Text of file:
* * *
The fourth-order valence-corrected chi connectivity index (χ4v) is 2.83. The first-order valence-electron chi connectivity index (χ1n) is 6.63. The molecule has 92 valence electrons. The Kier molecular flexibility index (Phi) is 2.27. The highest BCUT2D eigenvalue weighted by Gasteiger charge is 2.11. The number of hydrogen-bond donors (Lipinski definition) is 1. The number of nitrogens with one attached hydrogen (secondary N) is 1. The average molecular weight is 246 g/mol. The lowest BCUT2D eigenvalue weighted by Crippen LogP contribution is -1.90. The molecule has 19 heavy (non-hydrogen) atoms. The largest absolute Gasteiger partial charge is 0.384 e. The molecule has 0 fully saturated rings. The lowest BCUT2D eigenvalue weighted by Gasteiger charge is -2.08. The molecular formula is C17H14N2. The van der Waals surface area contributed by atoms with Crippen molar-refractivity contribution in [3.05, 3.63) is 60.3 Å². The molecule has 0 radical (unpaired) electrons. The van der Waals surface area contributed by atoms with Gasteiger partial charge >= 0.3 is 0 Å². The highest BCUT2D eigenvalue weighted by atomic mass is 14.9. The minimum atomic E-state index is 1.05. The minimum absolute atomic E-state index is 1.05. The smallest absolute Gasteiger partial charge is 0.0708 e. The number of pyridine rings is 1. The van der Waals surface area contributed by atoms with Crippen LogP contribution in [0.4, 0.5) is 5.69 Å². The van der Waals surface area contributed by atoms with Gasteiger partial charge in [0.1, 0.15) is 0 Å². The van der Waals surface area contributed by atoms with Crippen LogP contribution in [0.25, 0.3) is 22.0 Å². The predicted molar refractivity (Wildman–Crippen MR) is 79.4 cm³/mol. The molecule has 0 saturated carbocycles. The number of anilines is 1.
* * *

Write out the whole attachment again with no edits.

The fourth-order valence-corrected chi connectivity index (χ4v) is 2.83. The first-order valence-electron chi connectivity index (χ1n) is 6.63. The molecule has 92 valence electrons. The Kier molecular flexibility index (Phi) is 2.27. The highest BCUT2D eigenvalue weighted by Gasteiger charge is 2.11. The number of hydrogen-bond donors (Lipinski definition) is 1. The number of nitrogens with one attached hydrogen (secondary N) is 1. The average molecular weight is 246 g/mol. The lowest BCUT2D eigenvalue weighted by Crippen LogP contribution is -1.90. The molecule has 19 heavy (non-hydrogen) atoms. The largest absolute Gasteiger partial charge is 0.384 e. The molecule has 0 fully saturated rings. The lowest BCUT2D eigenvalue weighted by Gasteiger charge is -2.08. The molecular formula is C17H14N2. The van der Waals surface area contributed by atoms with Crippen molar-refractivity contribution in [3.05, 3.63) is 60.3 Å². The molecule has 0 radical (unpaired) electrons. The van der Waals surface area contributed by atoms with Gasteiger partial charge >= 0.3 is 0 Å². The highest BCUT2D eigenvalue weighted by atomic mass is 14.9. The minimum atomic E-state index is 1.05. The minimum absolute atomic E-state index is 1.05. The smallest absolute Gasteiger partial charge is 0.0708 e. The number of pyridine rings is 1. The van der Waals surface area contributed by atoms with Crippen LogP contribution in [0.4, 0.5) is 5.69 Å². The van der Waals surface area contributed by atoms with Gasteiger partial charge in [0.1, 0.15) is 0 Å². The van der Waals surface area contributed by atoms with Crippen LogP contribution in [0.25, 0.3) is 22.0 Å². The predicted molar refractivity (Wildman–Crippen MR) is 79.4 cm³/mol. The molecule has 0 saturated carbocycles. The number of anilines is 1.